What is the Difference Between Dissolution & Divorce? 

The ending of a relationship, whether that be through divorce or dissolution, can be extremely tricky for all parties to navigate, both emotionally and legally. There are a number of financial and legal challenges that arise with these decisions, often heightened with the involvement of children.  

This article will explore dissolution and divorce and the differences between them.  

Are Dissolution & Divorce the Same? 

Dissolution and divorce follow similar principles, however, dissolution is the legal way to end a civil partnership, and divorce to end a marriage. With both actions, you must have been in either the marriage or civil partnership for at least a year before you apply.  

In both situations, you will receive a ‘final order’ document that legally shows that your marriage or civil partnership has come to an end.  

Grounds For Divorce or Dissolution 

Since 6 April 2022, due to no-fault divorce, it is no longer required to have specific reasons for dissolution and divorce. It was also allowed that each involved party could make sole or joint applications to the court in order to end the relationship.  

Previously, specific grounds for dissolution or divorce were needed to end a civil partnership or marriage. This meant that one party had to provide reasoning for the ending of the relationship, from 5 categories: adultery, unreasonable behaviour, desertion, two years of separation with consent and five years separation without consent.   

Additionally, the party had to explain how the other individual had acted unreasonably, and why they could not remain in the relationship with them. Since changes were made, only a statement that shows the marriage or civil partnership has irretrievably broken down is all that is required.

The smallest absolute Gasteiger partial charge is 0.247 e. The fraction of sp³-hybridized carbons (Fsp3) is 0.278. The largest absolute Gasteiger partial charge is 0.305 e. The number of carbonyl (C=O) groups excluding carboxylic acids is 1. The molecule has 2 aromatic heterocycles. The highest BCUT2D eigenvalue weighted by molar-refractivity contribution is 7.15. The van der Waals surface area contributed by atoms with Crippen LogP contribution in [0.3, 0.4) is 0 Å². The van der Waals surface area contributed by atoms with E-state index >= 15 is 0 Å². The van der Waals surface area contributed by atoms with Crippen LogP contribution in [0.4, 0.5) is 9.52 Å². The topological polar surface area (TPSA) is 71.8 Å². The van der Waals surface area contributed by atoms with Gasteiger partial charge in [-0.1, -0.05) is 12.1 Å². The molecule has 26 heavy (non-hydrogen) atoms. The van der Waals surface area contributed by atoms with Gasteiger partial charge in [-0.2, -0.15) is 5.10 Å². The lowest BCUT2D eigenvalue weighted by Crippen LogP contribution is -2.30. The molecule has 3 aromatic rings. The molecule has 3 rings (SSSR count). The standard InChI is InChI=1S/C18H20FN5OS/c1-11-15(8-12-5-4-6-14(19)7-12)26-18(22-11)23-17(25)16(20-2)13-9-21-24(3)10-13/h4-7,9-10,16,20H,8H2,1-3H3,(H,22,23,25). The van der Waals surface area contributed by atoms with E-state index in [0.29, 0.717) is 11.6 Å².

How Long Does It Take? 

When applying for either a dissolution or divorce, it can take a minimum of 6 months. This is because there is approximately 20 weeks between the application being issued and the conditional order applied for. There is then a minimum of 6 weeks between the conditional order and the application for the final order. Of course, this timeline will all be dependent on how quickly you make other decisions throughout the process, or if you need to go to court to come to agreements.   

Do I Need a Solicitor For Divorce or Dissolution? 

Although a solicitor is not compulsory, there are lots of benefits that can come with choosing to use one. In regard to conflict and communication between you and your partner, it can be beneficial to have a third party who can speak for you. They can also represent you with your best interests in mind at Court.  

If you have children, they can ensure their best interests are also considered and represented accordingly. Legal advice from a professional can make all the difference in making the right decisions for you and your family.  

If you’re entering a new chapter and considering applying for divorce or dissolution, you don’t have to face it alone. Get in touch with our Family Solicitors here at Caversham, to discuss how we can help you.